What Is A Floating Roof Penny? Are They Rare… Or Error Coins? How Much Are Floating Roof Pennies Worth?

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A floating roof penny is an unusual-looking Lincoln Memorial penny that appears to show the roof of the Lincoln Memorial on the back of the coin hovering above the rest of the building.

Floating roof pennies are found on Lincoln Memorial cents minted between 1959 and 2008

A lot of people have reported finding these odd pennies, and they are quite popular with some coin collectors.

So, you’re probably wondering:

  • How do you find a floating roof penny?
  • Why were these pennies made?
  • Are they considered errors or varieties?
  • How much are floating roof pennies worth?
  • What’s the best way to find floating roof Lincoln Memorial cents?

Those are the questions that I will be answering for you in this post…

What To Look For…

When searching for floating roof pennies, you’ll need to check the reverse side of each Lincoln Memorial penny that passes through your hands.

Pay close attention to the upper part of the Lincoln Memorial design.

Most Lincoln Memorial pennies show two lines connecting the roof to the rest of the building.

But see the penny below?

Notice the lines connecting the roof to the rest of the building are extremely weak on this floating roof penny.

Notice how the lines connecting the decorative, rectangular roof seem very faint — almost not even there at all?

That’s a floating roof penny!

This is the coin that has many collectors talking — and diligently searching through their pocket change!

Interestingly, pennies with the floating roof also show weakness in or the complete absence of the “FG” on the reverse.

FG, initials of coin designer Frank Gasparro, are found just to the lower right of the Lincoln Memorial — near the shrubs at the front of the building.

The designer’s initials are essentially absent from the floating roof penny pictured here:

Tips For Finding These Floating Roof Pennies

Now that you know what you’re looking for, how do you go about finding these coins?

Well, you’ve got to check all of your Lincoln Memorial pennies — which were minted from 1959 through 2008.

And while this oddity is possible on any Lincoln Memorial pennies, it’s apparently most common among Lincoln pennies struck during the late 1960s and early 1970s.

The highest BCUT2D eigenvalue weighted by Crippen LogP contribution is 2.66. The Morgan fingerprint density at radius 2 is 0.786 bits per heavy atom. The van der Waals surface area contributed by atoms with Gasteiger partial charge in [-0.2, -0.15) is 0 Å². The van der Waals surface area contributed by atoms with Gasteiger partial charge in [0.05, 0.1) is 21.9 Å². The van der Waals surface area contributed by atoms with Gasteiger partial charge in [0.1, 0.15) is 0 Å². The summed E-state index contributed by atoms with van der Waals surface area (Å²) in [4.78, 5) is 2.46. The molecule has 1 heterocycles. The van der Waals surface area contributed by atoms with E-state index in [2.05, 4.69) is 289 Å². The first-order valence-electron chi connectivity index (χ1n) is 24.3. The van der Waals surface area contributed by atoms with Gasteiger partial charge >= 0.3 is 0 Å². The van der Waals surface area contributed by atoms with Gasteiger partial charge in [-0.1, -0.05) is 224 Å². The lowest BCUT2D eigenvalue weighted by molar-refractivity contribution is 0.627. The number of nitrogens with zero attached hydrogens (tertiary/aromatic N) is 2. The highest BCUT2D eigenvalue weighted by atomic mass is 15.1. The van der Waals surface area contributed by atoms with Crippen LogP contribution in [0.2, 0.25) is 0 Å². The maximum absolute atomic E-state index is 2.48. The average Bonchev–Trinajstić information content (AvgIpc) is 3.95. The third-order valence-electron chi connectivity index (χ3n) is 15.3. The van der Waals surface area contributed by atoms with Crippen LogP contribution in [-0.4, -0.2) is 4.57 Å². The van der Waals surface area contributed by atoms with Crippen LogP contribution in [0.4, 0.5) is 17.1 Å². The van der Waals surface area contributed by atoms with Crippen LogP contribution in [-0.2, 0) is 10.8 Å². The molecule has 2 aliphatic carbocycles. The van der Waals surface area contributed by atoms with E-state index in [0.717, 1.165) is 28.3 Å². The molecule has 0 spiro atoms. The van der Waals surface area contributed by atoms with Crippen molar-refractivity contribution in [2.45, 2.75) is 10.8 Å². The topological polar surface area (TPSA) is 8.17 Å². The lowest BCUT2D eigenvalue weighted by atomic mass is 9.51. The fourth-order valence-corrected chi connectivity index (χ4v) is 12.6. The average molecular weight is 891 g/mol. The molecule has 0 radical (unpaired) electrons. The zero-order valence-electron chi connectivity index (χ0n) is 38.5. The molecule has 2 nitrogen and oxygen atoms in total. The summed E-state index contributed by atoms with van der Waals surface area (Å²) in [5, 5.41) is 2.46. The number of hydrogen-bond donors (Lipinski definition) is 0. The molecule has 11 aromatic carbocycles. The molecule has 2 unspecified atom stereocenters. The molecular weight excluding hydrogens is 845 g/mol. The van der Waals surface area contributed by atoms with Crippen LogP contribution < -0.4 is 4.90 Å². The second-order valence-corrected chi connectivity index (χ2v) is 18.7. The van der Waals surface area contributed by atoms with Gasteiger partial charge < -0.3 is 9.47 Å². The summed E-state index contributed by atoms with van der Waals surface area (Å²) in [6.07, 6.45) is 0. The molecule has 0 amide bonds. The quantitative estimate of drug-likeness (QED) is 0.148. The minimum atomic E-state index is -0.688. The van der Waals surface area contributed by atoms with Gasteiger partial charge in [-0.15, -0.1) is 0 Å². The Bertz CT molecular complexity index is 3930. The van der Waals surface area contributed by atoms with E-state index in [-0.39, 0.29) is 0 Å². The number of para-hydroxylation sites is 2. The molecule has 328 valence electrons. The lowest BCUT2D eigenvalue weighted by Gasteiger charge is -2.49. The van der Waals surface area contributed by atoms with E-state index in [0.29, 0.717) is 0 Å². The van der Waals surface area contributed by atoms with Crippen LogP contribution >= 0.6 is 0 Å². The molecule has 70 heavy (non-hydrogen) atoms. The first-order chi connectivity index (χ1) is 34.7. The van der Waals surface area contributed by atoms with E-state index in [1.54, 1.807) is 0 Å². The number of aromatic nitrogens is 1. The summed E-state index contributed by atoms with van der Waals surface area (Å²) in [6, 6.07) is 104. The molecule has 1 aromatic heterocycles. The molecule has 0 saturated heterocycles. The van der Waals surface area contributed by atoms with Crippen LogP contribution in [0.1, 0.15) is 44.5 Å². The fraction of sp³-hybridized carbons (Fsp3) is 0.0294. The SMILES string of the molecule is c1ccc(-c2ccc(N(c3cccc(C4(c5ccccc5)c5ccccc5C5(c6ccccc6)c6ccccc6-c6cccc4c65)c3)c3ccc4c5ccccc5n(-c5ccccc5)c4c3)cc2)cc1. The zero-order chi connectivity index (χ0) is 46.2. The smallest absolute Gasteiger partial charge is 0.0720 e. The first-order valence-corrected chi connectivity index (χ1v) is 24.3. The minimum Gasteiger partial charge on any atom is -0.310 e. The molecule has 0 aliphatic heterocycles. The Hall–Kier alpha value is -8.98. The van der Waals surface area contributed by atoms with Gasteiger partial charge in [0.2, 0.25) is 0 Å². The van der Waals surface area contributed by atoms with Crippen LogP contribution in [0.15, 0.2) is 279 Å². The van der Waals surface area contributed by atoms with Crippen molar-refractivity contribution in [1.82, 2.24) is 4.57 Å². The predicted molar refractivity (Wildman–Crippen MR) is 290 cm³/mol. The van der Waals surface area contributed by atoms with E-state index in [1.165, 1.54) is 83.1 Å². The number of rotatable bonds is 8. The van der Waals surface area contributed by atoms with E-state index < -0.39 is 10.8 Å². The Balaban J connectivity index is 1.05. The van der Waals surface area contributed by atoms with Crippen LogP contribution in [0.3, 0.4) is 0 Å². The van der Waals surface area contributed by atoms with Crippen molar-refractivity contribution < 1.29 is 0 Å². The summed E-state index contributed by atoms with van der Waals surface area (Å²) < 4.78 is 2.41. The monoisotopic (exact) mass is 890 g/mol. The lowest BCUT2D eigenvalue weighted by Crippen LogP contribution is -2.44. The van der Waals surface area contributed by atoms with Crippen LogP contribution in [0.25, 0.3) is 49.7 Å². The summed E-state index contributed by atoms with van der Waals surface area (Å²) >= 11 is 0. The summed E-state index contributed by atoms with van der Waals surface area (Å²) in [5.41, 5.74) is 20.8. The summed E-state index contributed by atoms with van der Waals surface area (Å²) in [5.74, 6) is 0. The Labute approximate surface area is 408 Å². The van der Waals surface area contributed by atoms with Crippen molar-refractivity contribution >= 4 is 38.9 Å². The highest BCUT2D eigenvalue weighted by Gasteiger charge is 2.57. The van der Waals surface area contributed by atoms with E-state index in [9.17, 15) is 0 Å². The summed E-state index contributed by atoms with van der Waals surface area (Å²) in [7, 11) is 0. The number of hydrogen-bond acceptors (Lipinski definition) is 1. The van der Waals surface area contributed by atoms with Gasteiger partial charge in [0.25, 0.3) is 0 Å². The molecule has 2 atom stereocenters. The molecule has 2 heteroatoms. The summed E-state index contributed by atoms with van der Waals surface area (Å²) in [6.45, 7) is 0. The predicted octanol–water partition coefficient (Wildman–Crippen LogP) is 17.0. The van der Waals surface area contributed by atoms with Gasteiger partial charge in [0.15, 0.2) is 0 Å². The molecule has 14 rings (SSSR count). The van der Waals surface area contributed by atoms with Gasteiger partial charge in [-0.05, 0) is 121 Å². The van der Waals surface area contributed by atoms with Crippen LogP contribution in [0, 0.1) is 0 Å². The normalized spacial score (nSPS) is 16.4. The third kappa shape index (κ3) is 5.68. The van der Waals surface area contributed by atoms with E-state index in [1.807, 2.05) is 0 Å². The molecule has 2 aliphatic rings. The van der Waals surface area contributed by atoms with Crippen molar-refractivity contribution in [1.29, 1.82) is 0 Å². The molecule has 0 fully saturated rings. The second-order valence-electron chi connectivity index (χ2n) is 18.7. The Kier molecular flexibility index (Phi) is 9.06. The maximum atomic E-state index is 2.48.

In fact, many collectors report the floating roof pennies are most commonly found among 1969 Lincoln Memorial cents.

They’re also frequently encountered on 1970 pennies and Lincoln Memorial cents from other years, too.

What’s The Story Behind These Unusual Coins?

You’re probably wondering how these coins were made.

As it turns out, the illusion of the floating roof on the Lincoln Memorial was caused by die polishing.

Die polishing is a fairly routine process by which a mint employee removes damage on a die by buffing out imperfections caused by wear. However, sometimes certain important details on the coin die will be inadvertently obliterated through aggressive die polishing.

Some important coin varieties are theorized to have been created this way — including the 1922 No D Plain penny and 1937-D 3-Legged Buffalo nickel.

Such is the case with the floating roof penny. It is yet another popular numismatic oddity that was born from (perhaps overzealous) die polishing!

Is This An Error Penny?

At this point, floating roof pennies are not considered varieties or errors by most of the leading numismatic experts.

Most coin collectors classify these odd Lincoln Memorial cents as novelty coins.

This designation could certainly change in the years ahead. Perhaps one day floating roof pennies will be considered error coins or be recognized as legitimate varieties.

Floating Roof Penny Value

If you own some of these cool coins or are in the process of  looking for them, then you obviously want to know how much floating roof Lincoln Memorial pennies are worth.

While these coins are very popular, it seems they’re reasonably common, too.

Nevertheless, they’re a numismatic curiosity and many folks are willing to pay a small premium to own one of these cool pennies.

These days, a typical floating roof Lincoln cent sells for between $1 and $3.

Although these coins aren’t trading for a lot of money right now, they’re at least going for more than their face value. So, they’re definitely worth looking for!

3 Great Ways To Find Floating Roof Pennies

There are many floating roof pennies out there. And now that you know what to look for you’ve got a much better chance of finding one.

Here are a few tips that are sure to help you find floating roof cents and other rare, valuable Lincoln pennies:

#1 – Search rolls of pennies.

Many coin collectors who’ve had success scoring cool coins in circulation have made some of their best finds in bank rolls. They’re available from virtually any bank or other financial institution for face value — that’s just 50 cents for a standard roll of 50 pennies.